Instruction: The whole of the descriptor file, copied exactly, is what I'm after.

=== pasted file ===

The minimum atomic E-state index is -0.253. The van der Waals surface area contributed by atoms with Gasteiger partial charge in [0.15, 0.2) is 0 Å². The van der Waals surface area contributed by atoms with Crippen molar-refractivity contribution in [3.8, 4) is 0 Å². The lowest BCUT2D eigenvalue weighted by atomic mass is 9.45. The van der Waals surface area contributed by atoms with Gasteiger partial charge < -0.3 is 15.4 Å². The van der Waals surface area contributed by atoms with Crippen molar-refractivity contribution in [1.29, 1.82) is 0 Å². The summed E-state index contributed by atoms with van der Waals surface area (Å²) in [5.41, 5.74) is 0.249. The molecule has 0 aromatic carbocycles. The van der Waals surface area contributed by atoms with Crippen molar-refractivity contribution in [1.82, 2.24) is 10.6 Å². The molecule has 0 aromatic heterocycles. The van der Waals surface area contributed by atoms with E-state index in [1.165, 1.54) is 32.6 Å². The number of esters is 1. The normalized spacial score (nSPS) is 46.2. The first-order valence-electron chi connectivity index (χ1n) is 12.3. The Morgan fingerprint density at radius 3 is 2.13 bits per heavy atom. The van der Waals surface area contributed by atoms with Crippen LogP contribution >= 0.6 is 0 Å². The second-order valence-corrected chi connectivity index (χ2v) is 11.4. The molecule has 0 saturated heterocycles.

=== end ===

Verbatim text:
The minimum atomic E-state index is -0.253. The van der Waals surface area contributed by atoms with Gasteiger partial charge in [0.15, 0.2) is 0 Å². The van der Waals surface area contributed by atoms with Crippen molar-refractivity contribution in [3.8, 4) is 0 Å². The lowest BCUT2D eigenvalue weighted by atomic mass is 9.45. The van der Waals surface area contributed by atoms with Gasteiger partial charge < -0.3 is 15.4 Å². The van der Waals surface area contributed by atoms with Crippen molar-refractivity contribution in [1.29, 1.82) is 0 Å². The summed E-state index contributed by atoms with van der Waals surface area (Å²) in [5.41, 5.74) is 0.249. The molecule has 0 aromatic carbocycles. The van der Waals surface area contributed by atoms with Crippen molar-refractivity contribution in [1.82, 2.24) is 10.6 Å². The molecule has 0 aromatic heterocycles. The van der Waals surface area contributed by atoms with E-state index in [1.165, 1.54) is 32.6 Å². The number of esters is 1. The normalized spacial score (nSPS) is 46.2. The first-order valence-electron chi connectivity index (χ1n) is 12.3. The Morgan fingerprint density at radius 3 is 2.13 bits per heavy atom. The van der Waals surface area contributed by atoms with Crippen LogP contribution >= 0.6 is 0 Å². The second-order valence-corrected chi connectivity index (χ2v) is 11.4. The molecule has 0 saturated heterocycles.